Anzac Day commemorations took an ugly turn in Wellington, with a father and son unhappy at protesters at the dawn service.

Newshub was interviewing activists from Peace Action Wellington, when the on-camera interview was interrupted by NZ First chief of staff David Broome, and his 12-year-old son.

The son was quick to let the activists know he disapproved.

"Do it tomorrow, do it the day before, do it any day but today it is wrong, wrong, wrong," the boy said.


"You are so inappropriate, I just cannot believe this."

Mr Broome also told the protesters that their actions were inappropriate, and left a sour taste.

Peace activist Laura Drew was one of the people holding up an anti-war banner at the citizen's wreath-laying ceremony in Wellington.

Drew told the Herald the group wanted to lay a white wreath to remember the six civilians killed in Afghanistan in 2010, allegedly by the New Zealand SAS.

"We're just trying to, I guess, draw attention to the fact that it's civilians who are overwhelmingly the casualties of war, and remembering them, too, is an important part of the way we remember our history," Drew said.

"We can't just talk about honour and glory and not acknowledge that there's tragedy and there's a lot of wrong that is done as well."

The Peace Action Wellington group are continuing to call for an independent inquiry into the deaths of the civilians to establish whether a war crime had occurred.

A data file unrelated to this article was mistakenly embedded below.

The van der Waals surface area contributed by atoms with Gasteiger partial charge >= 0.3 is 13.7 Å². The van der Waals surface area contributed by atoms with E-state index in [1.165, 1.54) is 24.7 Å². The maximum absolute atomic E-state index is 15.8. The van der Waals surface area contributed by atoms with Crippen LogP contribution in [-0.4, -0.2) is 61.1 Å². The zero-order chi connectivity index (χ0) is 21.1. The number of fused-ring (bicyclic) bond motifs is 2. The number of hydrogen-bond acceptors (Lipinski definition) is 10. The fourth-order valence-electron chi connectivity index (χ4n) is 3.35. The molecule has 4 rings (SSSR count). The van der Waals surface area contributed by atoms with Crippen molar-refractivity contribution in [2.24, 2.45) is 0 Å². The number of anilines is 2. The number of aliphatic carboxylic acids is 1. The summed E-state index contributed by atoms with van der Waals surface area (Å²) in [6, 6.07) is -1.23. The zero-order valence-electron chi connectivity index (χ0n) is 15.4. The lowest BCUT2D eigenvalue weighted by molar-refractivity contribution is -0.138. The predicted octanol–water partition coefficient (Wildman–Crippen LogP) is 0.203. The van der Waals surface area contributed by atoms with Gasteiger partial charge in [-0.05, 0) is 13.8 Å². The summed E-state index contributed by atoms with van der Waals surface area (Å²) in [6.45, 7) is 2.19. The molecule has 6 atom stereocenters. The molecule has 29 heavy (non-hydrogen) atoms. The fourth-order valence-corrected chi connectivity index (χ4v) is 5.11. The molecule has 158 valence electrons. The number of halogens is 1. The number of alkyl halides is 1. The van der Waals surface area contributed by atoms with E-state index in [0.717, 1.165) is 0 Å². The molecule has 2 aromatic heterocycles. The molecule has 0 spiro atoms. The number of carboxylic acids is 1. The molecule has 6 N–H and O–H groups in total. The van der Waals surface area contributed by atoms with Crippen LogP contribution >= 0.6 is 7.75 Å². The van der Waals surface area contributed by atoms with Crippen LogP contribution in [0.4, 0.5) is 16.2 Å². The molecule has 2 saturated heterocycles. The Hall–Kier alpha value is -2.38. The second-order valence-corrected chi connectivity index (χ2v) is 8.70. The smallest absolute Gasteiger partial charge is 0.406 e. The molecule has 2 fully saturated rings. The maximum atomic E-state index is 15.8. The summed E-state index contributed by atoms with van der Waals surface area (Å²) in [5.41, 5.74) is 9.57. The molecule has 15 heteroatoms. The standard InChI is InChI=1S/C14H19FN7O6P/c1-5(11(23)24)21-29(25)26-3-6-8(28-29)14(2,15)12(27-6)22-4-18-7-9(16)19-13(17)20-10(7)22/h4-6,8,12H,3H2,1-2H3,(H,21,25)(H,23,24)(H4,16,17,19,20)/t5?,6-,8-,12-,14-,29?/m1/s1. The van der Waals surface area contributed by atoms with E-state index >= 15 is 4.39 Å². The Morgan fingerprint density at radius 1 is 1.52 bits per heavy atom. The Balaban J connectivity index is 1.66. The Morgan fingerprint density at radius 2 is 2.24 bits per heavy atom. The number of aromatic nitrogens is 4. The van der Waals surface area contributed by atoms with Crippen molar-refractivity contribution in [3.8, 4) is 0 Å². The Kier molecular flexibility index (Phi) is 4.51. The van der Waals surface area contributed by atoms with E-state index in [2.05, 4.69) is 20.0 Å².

"We're here to remember everyone, everyone who died, because war is a big tragedy and it's awful that soldiers died and it's awful that civilians died, so remembering both is appropriate."

The group also stood with its banner at the Dawn Service.

Drew said they had "a really good response" from people.

She acknowledge that some people said it was inappropriate, but Drew said others joined the group and praised its stance.

New Zealand First has since come out swinging in defence of its chief of staff.

New Zealand First Defence spokesman and returned serviceman Ron Mark said Anzac Day wasn't a day for protest.

"Anzac Day is a sacred day for commemoration and reflection and using it for protest is inappropriate."

"Yes we fought for the democratic right of protest but there are 364 other days for people to make their point.

"Choosing today, of all days, is disrespectful but designed to garner cheap media attention.

"It leaves a very sour taste indeed."